CreateFile with read flag and impersonation takes 30 seconds - how to investigate? RRS feed

  • Question

  • Hi,

    I have a very strange problem - we have an application that operates with a  file share which is visible to regular users, but they don't have any access rigts with their AD account except "list folder contents" and "read data". "read data" doens't give the ability to actually read the file.

    The applicaiton uses impersonation to access these files. So the app runs with regular user's right, but when the user causes the application to copy a file from the file share associated to the application to a local temp folder it impersonates another AD account.  

    That is a regular user.... it can do an interactive logon

    After copying the file to %temp% the impersonation goes back to the regular user account that started the application.

    The regular user has only "list folder contents" and "read data" access right at the document share, the other AD account has "read, create, write, delete" access rights.

    The logic in that proces seems to work as:

    1.) user klicks on an icon

    2.) the app impersonates the other AD account

    3.) There is a Win32 CreateFile call

    4.) Win32 API call for a copyfile

    5.) the file is closed (at the source)

    6.) impoersonation of the regular user's account

    7.)  firing up the associated application, mostly Word or Excel.

    The step number 3 usually takes 20-50 miliseconds on a test system.... and 30 seconds at customer side.

    And it occurs only in a Terminal Server environment...

    I know there are a couple of things going on before the createFile returns a handle, but for sure it is not the latency of the NAS system hosting the file share.

    We switched the impersonation off, logged on with the other AD account having access rights in the file share, and there was no special wait time  (<100 ms) during the CreateFile mentioned above. So it's not the file access latency of an overloaded NAS system.

    The process monitor doesn't show any interesting things during this "wait", the details of that CreateFile show me that there are 30 seconds spent, but they don't tell me for what.  We've put some debug output around the CreateFile and we see in DebugView that this API call hangs... and nothing before or after the CreateFile call.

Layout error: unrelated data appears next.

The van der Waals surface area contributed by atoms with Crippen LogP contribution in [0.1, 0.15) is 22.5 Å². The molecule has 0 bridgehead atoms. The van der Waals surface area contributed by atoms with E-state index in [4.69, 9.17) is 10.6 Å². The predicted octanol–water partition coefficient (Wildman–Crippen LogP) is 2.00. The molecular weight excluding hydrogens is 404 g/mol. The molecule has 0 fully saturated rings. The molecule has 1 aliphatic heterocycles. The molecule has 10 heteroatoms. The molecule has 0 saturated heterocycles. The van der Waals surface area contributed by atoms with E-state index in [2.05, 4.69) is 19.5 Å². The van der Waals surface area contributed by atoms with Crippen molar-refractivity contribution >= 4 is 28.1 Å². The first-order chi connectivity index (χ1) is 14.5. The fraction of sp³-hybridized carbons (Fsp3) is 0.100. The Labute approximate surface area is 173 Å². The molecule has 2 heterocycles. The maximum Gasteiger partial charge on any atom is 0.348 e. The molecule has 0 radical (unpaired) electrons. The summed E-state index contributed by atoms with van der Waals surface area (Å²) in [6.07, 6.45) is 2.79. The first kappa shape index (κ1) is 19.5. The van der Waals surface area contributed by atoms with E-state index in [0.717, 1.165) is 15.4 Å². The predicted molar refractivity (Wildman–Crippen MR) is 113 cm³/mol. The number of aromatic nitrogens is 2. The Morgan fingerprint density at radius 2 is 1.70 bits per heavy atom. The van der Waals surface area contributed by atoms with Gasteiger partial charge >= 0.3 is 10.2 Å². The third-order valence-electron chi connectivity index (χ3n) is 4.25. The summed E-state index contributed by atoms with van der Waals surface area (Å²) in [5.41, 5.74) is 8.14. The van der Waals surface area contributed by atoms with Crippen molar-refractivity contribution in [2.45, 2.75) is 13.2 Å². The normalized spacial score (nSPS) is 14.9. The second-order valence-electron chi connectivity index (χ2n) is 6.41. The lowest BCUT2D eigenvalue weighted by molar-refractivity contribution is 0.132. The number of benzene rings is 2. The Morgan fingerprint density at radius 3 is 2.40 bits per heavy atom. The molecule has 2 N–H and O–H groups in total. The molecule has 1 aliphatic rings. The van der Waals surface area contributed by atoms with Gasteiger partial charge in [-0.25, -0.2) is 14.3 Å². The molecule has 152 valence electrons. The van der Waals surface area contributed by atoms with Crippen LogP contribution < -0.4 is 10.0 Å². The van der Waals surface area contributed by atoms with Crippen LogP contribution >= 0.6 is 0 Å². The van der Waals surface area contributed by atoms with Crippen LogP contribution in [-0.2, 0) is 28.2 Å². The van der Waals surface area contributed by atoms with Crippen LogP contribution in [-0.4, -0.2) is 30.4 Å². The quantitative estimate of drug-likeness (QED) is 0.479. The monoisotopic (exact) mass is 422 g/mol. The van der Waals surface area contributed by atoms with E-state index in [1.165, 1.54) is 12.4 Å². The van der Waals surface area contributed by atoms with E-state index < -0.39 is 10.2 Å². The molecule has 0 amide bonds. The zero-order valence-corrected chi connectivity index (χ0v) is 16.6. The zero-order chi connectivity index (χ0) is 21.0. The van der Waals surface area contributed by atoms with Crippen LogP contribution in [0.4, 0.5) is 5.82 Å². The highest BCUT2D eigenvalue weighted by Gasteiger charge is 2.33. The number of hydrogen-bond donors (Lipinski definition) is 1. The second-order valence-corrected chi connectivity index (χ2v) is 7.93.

We also observed that one out of 10 times this 30 second wait doesn't happen...

    So how to investigate this further?

    Are there any security policy processing times when an app does an impersonation of another AD account and then accessing the file share? The customer sent to me a GPresult for the server, but most settings there restrict things on Remote Desktops like hinding the control panel, the task manager and other things.

    For sure this isn't the first impersonation in the application - after starting the app  it does an user access right check and to do that the first impersonation is called very early.

    The "hung" CreateFile call happens abut 10 minutes later...


    Thursday, August 6, 2015 3:44 PM


  • Andreas,

    Do you have experience using WinDbg?  I would suggest the following action in the debugger:

    • Make sure you have your symbol server settings to bring in the Microsoft public symbols from http://msdl.microsoft.com/download/symbols
    • Set a breakpoint on the code that makes the CreateFile call in step 3.
    • When the debugger breaks in, step into (F11) the CreateFile function call.  (Obviously, you don't have source, so you'll be in assembly code.)
    • Execute this command "wt -or -l9"

    That tells it to trace the execution until it returns, going up to 9 levels deep.  You will see a tremendous amount of "spew", probably, as it emits information about the calls being made.  At some point, you may be able to observe what it is doing/calling when the long pause occurs.  Or if the long wait is actually lots of code executing, you should see that too.  Maybe this will help narrow it down.


    Developer Support Engineer

    • Marked as answer by Shu 2017 Tuesday, August 18, 2015 2:54 AM
    Friday, August 7, 2015 12:35 AM